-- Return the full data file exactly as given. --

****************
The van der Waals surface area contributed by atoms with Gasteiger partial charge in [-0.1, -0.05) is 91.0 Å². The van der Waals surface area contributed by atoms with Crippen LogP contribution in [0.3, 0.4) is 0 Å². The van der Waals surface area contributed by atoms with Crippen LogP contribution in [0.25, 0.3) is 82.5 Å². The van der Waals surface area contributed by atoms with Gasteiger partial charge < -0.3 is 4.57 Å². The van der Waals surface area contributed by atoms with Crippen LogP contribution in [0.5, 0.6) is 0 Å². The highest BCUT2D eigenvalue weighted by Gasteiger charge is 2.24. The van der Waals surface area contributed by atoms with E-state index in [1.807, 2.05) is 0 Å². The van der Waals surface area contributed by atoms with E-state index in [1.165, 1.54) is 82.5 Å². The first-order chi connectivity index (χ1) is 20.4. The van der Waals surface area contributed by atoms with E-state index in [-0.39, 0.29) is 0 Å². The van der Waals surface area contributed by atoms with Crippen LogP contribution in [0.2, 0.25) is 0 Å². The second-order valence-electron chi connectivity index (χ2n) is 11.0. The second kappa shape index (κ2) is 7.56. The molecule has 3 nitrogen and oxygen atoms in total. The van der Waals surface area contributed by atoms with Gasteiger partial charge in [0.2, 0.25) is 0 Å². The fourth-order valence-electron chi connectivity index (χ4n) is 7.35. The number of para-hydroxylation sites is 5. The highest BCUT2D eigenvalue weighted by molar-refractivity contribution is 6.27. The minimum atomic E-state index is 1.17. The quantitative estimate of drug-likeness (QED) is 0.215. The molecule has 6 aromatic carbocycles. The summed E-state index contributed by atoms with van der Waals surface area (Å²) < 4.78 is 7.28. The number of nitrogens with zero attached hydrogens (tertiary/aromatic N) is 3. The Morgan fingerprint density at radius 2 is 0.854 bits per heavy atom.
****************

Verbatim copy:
The van der Waals surface area contributed by atoms with Gasteiger partial charge in [-0.1, -0.05) is 91.0 Å². The van der Waals surface area contributed by atoms with Crippen LogP contribution in [0.3, 0.4) is 0 Å². The van der Waals surface area contributed by atoms with Crippen LogP contribution in [0.25, 0.3) is 82.5 Å². The van der Waals surface area contributed by atoms with Gasteiger partial charge < -0.3 is 4.57 Å². The van der Waals surface area contributed by atoms with Crippen LogP contribution in [0.5, 0.6) is 0 Å². The highest BCUT2D eigenvalue weighted by Gasteiger charge is 2.24. The van der Waals surface area contributed by atoms with E-state index in [1.807, 2.05) is 0 Å². The van der Waals surface area contributed by atoms with E-state index in [1.165, 1.54) is 82.5 Å². The first-order chi connectivity index (χ1) is 20.4. The van der Waals surface area contributed by atoms with E-state index in [-0.39, 0.29) is 0 Å². The van der Waals surface area contributed by atoms with Crippen LogP contribution in [0.2, 0.25) is 0 Å². The second-order valence-electron chi connectivity index (χ2n) is 11.0. The second kappa shape index (κ2) is 7.56. The molecule has 3 nitrogen and oxygen atoms in total. The van der Waals surface area contributed by atoms with Gasteiger partial charge in [0.2, 0.25) is 0 Å². The fourth-order valence-electron chi connectivity index (χ4n) is 7.35. The number of para-hydroxylation sites is 5. The highest BCUT2D eigenvalue weighted by molar-refractivity contribution is 6.27. The minimum atomic E-state index is 1.17. The quantitative estimate of drug-likeness (QED) is 0.215. The molecule has 6 aromatic carbocycles. The summed E-state index contributed by atoms with van der Waals surface area (Å²) < 4.78 is 7.28. The number of nitrogens with zero attached hydrogens (tertiary/aromatic N) is 3. The Morgan fingerprint density at radius 2 is 0.854 bits per heavy atom.